President Jacob Zuma says that former finance minister Nhlanhla Nene was nominated for the top position at the BRICS Development Bank.
However, Nene claims that he never received such an offer, and four months after being unceremoniously fired from the finance ministry, he has moved on – taking a job in the private sector.
In a written response to DA MP David Maynier’s questions about Nene, Zuma said: “I have publicly stated on several occasions that South Africa nominated Mr Nhlanhla Nene for the position of head of the African regional centre of the New Development Bank, also known as the Brics Bank.
“Processes to make an appointment to that position are under way under the aegis of the New Development Bank in Shanghai, China.”
On 12 December 2015, president Jacob Zuma announced a surprise shuffle in his cabinet, firing Nene as the country’s finance minister. The move caught everyone unawares – including markets, which responded negatively to the announcement, sending the rand into a tailspin.
With the rand falling as far as R17.99 to the dollar, in a matter of hours, Zuma effectively wiped as much as R500 billion from the South African economy, and was called to provide a reason why he would make such a far-reaching decision.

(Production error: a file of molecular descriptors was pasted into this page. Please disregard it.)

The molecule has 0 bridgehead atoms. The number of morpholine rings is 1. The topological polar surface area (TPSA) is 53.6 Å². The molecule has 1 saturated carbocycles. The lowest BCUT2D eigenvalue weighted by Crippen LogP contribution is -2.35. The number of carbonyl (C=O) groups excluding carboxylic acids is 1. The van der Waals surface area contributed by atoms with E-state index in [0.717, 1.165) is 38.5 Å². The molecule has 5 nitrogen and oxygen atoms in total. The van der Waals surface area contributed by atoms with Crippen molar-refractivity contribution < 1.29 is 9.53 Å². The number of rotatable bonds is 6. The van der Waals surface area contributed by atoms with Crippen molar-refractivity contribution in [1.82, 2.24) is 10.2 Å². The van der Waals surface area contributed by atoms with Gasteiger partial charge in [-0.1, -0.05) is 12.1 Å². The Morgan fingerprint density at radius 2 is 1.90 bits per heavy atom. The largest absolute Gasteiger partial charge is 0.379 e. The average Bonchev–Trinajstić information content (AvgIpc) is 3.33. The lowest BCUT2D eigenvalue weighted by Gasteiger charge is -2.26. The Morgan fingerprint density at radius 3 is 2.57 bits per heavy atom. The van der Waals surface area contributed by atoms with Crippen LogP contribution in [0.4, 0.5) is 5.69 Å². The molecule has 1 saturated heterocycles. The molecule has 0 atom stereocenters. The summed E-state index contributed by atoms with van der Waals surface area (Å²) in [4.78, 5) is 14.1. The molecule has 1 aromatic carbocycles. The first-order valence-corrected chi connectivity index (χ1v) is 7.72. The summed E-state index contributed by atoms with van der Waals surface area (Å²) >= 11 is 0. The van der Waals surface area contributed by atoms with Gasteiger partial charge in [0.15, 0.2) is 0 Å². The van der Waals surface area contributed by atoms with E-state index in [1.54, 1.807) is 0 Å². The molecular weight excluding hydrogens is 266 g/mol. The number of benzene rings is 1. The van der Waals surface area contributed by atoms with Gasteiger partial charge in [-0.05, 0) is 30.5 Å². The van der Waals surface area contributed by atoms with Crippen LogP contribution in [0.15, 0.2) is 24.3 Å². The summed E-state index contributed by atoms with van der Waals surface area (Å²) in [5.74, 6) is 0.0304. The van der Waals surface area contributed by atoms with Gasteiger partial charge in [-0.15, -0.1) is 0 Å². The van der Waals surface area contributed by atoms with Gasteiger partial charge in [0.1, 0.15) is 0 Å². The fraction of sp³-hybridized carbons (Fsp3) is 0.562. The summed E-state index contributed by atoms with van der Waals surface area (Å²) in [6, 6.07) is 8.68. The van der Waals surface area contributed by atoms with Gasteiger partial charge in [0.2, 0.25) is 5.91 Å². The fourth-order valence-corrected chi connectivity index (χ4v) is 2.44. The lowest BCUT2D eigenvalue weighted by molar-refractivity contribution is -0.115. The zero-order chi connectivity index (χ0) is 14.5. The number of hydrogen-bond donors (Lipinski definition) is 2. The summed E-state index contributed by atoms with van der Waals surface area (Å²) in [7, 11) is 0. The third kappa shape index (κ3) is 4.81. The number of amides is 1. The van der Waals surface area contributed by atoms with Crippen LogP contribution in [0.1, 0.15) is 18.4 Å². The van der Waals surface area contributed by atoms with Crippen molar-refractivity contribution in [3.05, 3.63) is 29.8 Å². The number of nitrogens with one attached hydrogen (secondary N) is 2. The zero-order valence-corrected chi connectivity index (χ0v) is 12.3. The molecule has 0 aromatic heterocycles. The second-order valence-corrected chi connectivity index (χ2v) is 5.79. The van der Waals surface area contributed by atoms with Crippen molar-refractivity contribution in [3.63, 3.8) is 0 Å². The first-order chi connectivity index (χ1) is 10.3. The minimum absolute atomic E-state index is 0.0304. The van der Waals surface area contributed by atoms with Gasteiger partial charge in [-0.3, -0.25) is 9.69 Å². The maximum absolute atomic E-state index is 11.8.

According to Zuma, the reason why Nene had to be fired was because he needed to be free to take up the top position at the BRICS Development Bank, and that the government was fully supporting his candidature.
The president said further when a question was raised about his reason for sacking Nene:
“It is the prerogative of a sitting president to appoint and change members of his/her Cabinet as he deems necessary.”
“It is the same prerogative enshrined in the Constitution that I exercised on December 9, 2015. Decisions to make changes to the Cabinet are made with the best intentions and for the public interest, including the economy.”
Speaking to eNCA recently, Nene said that he has now taken a position in the private sector after four months of being unemployed – though he would not say where.
According to the former minister, he was also surprised by his firing – and he was even more surprised by the far-reaching consequences of the move.
He told eNCA that the statement from the presidency giving reasons for the move was a public statement, and that he has “no reason to speculate on any other reason other than what the President said”.
During his tenure at the finance ministry, Nene worked against unchecked government spending, and was also against the proposed nuclear build which could cost the country hundreds of billions of rand.
It was speculated that the real reason for Nene being fired was his refusal to buckle to demands from Zuma’s cadre deployments at state-owned companies like SAA, but Nene dismissed this.
Following his axing, Nene resigned as a member of Parliament.